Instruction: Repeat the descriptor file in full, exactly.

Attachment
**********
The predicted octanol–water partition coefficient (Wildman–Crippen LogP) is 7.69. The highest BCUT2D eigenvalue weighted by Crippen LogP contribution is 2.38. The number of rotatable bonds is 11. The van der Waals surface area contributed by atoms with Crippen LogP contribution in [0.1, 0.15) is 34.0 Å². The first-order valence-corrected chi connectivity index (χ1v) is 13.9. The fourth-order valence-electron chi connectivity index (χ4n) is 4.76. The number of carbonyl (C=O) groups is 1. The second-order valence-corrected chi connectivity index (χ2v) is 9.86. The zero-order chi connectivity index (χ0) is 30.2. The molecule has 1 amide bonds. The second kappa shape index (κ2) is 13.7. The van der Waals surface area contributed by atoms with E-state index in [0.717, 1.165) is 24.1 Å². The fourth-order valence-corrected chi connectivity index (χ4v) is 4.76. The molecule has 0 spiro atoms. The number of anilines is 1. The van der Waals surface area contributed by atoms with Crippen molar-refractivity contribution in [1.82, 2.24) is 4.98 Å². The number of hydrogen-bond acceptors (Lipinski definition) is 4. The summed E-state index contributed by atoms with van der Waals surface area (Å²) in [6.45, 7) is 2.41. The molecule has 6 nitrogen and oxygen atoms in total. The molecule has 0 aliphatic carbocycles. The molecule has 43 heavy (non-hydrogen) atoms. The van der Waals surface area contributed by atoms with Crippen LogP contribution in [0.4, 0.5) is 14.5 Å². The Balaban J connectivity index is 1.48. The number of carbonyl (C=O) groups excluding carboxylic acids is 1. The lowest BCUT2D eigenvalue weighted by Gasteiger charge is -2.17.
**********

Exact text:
The predicted octanol–water partition coefficient (Wildman–Crippen LogP) is 7.69. The highest BCUT2D eigenvalue weighted by Crippen LogP contribution is 2.38. The number of rotatable bonds is 11. The van der Waals surface area contributed by atoms with Crippen LogP contribution in [0.1, 0.15) is 34.0 Å². The first-order valence-corrected chi connectivity index (χ1v) is 13.9. The fourth-order valence-electron chi connectivity index (χ4n) is 4.76. The number of carbonyl (C=O) groups is 1. The second-order valence-corrected chi connectivity index (χ2v) is 9.86. The zero-order chi connectivity index (χ0) is 30.2. The molecule has 1 amide bonds. The second kappa shape index (κ2) is 13.7. The van der Waals surface area contributed by atoms with E-state index in [0.717, 1.165) is 24.1 Å². The fourth-order valence-corrected chi connectivity index (χ4v) is 4.76. The molecule has 0 spiro atoms. The number of anilines is 1. The van der Waals surface area contributed by atoms with Crippen molar-refractivity contribution in [1.82, 2.24) is 4.98 Å². The number of hydrogen-bond acceptors (Lipinski definition) is 4. The summed E-state index contributed by atoms with van der Waals surface area (Å²) in [6.45, 7) is 2.41. The molecule has 6 nitrogen and oxygen atoms in total. The molecule has 0 aliphatic carbocycles. The molecule has 43 heavy (non-hydrogen) atoms. The van der Waals surface area contributed by atoms with Crippen LogP contribution in [0.4, 0.5) is 14.5 Å². The Balaban J connectivity index is 1.48. The number of carbonyl (C=O) groups excluding carboxylic acids is 1. The lowest BCUT2D eigenvalue weighted by Gasteiger charge is -2.17.